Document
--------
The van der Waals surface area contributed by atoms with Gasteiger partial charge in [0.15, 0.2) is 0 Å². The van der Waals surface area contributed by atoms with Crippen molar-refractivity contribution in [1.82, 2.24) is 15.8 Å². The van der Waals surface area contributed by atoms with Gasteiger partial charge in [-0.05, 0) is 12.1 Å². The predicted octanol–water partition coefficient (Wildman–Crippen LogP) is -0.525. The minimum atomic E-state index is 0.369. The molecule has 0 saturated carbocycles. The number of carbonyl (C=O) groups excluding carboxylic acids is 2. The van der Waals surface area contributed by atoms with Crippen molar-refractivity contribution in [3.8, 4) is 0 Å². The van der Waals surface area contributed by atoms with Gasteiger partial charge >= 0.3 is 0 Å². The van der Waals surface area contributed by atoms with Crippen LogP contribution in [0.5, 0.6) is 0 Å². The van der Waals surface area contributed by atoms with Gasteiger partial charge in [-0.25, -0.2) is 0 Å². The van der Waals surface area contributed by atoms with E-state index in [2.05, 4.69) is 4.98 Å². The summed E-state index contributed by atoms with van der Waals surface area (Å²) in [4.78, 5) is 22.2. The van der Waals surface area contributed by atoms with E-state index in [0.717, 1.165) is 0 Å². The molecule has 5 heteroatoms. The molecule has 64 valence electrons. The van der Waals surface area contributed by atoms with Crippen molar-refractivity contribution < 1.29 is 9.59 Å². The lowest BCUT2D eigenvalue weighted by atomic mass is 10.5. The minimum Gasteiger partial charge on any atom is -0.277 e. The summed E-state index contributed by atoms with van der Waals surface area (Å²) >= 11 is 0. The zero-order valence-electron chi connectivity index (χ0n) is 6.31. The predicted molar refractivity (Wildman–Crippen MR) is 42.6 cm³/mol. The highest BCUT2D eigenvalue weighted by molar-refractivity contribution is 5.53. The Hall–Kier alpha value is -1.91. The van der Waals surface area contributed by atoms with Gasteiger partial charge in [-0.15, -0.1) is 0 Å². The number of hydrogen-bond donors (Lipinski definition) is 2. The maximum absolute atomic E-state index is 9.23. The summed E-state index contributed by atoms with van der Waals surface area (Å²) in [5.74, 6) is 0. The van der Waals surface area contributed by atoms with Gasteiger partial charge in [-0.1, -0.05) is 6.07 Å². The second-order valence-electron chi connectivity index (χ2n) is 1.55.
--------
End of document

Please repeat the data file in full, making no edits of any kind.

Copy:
The van der Waals surface area contributed by atoms with Gasteiger partial charge in [0.15, 0.2) is 0 Å². The van der Waals surface area contributed by atoms with Crippen molar-refractivity contribution in [1.82, 2.24) is 15.8 Å². The van der Waals surface area contributed by atoms with Gasteiger partial charge in [-0.05, 0) is 12.1 Å². The predicted octanol–water partition coefficient (Wildman–Crippen LogP) is -0.525. The minimum atomic E-state index is 0.369. The molecule has 0 saturated carbocycles. The number of carbonyl (C=O) groups excluding carboxylic acids is 2. The van der Waals surface area contributed by atoms with Crippen molar-refractivity contribution in [3.8, 4) is 0 Å². The van der Waals surface area contributed by atoms with Gasteiger partial charge >= 0.3 is 0 Å². The van der Waals surface area contributed by atoms with Crippen LogP contribution in [0.5, 0.6) is 0 Å². The van der Waals surface area contributed by atoms with Gasteiger partial charge in [-0.25, -0.2) is 0 Å². The van der Waals surface area contributed by atoms with E-state index in [2.05, 4.69) is 4.98 Å². The summed E-state index contributed by atoms with van der Waals surface area (Å²) in [4.78, 5) is 22.2. The van der Waals surface area contributed by atoms with E-state index in [0.717, 1.165) is 0 Å². The molecule has 5 heteroatoms. The molecule has 64 valence electrons. The van der Waals surface area contributed by atoms with Crippen molar-refractivity contribution < 1.29 is 9.59 Å². The lowest BCUT2D eigenvalue weighted by atomic mass is 10.5. The minimum Gasteiger partial charge on any atom is -0.277 e. The summed E-state index contributed by atoms with van der Waals surface area (Å²) >= 11 is 0. The zero-order valence-electron chi connectivity index (χ0n) is 6.31. The predicted molar refractivity (Wildman–Crippen MR) is 42.6 cm³/mol. The highest BCUT2D eigenvalue weighted by molar-refractivity contribution is 5.53. The Hall–Kier alpha value is -1.91. The van der Waals surface area contributed by atoms with Gasteiger partial charge in [-0.15, -0.1) is 0 Å². The number of hydrogen-bond donors (Lipinski definition) is 2. The maximum absolute atomic E-state index is 9.23. The summed E-state index contributed by atoms with van der Waals surface area (Å²) in [5.74, 6) is 0. The van der Waals surface area contributed by atoms with Gasteiger partial charge in [-0.1, -0.05) is 6.07 Å². The second-order valence-electron chi connectivity index (χ2n) is 1.55.